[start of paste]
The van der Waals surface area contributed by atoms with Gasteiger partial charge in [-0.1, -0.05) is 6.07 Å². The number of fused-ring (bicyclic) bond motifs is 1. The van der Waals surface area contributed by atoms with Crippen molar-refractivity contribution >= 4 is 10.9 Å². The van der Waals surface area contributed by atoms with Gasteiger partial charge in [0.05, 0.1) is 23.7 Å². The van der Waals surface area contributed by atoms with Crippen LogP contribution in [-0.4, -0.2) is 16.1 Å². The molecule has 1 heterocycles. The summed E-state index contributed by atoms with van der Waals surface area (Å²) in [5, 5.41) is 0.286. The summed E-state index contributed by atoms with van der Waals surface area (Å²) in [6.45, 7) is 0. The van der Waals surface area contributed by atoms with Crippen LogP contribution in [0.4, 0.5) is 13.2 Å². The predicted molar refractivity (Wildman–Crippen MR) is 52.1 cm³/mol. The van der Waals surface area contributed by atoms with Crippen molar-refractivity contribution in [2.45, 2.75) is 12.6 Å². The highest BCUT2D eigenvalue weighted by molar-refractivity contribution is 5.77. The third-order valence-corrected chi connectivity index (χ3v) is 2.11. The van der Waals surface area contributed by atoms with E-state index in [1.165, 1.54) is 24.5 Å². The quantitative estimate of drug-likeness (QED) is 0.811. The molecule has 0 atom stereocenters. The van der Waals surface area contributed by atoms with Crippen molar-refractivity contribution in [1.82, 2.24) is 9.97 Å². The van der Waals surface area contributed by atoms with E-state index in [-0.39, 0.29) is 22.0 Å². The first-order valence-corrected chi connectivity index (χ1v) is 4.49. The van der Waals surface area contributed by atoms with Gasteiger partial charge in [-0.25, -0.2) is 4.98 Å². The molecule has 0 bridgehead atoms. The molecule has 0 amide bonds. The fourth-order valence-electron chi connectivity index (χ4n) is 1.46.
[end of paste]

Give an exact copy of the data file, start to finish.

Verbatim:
The van der Waals surface area contributed by atoms with Gasteiger partial charge in [-0.1, -0.05) is 6.07 Å². The number of fused-ring (bicyclic) bond motifs is 1. The van der Waals surface area contributed by atoms with Crippen molar-refractivity contribution >= 4 is 10.9 Å². The van der Waals surface area contributed by atoms with Gasteiger partial charge in [0.05, 0.1) is 23.7 Å². The van der Waals surface area contributed by atoms with Crippen LogP contribution in [-0.4, -0.2) is 16.1 Å². The molecule has 1 heterocycles. The summed E-state index contributed by atoms with van der Waals surface area (Å²) in [5, 5.41) is 0.286. The summed E-state index contributed by atoms with van der Waals surface area (Å²) in [6.45, 7) is 0. The van der Waals surface area contributed by atoms with Crippen LogP contribution in [0.4, 0.5) is 13.2 Å². The predicted molar refractivity (Wildman–Crippen MR) is 52.1 cm³/mol. The van der Waals surface area contributed by atoms with Crippen molar-refractivity contribution in [2.45, 2.75) is 12.6 Å². The highest BCUT2D eigenvalue weighted by molar-refractivity contribution is 5.77. The third-order valence-corrected chi connectivity index (χ3v) is 2.11. The van der Waals surface area contributed by atoms with E-state index in [1.165, 1.54) is 24.5 Å². The quantitative estimate of drug-likeness (QED) is 0.811. The molecule has 0 atom stereocenters. The van der Waals surface area contributed by atoms with Crippen molar-refractivity contribution in [1.82, 2.24) is 9.97 Å². The van der Waals surface area contributed by atoms with E-state index in [-0.39, 0.29) is 22.0 Å². The first-order valence-corrected chi connectivity index (χ1v) is 4.49. The van der Waals surface area contributed by atoms with Gasteiger partial charge in [-0.25, -0.2) is 4.98 Å². The molecule has 0 bridgehead atoms. The molecule has 0 amide bonds. The fourth-order valence-electron chi connectivity index (χ4n) is 1.46.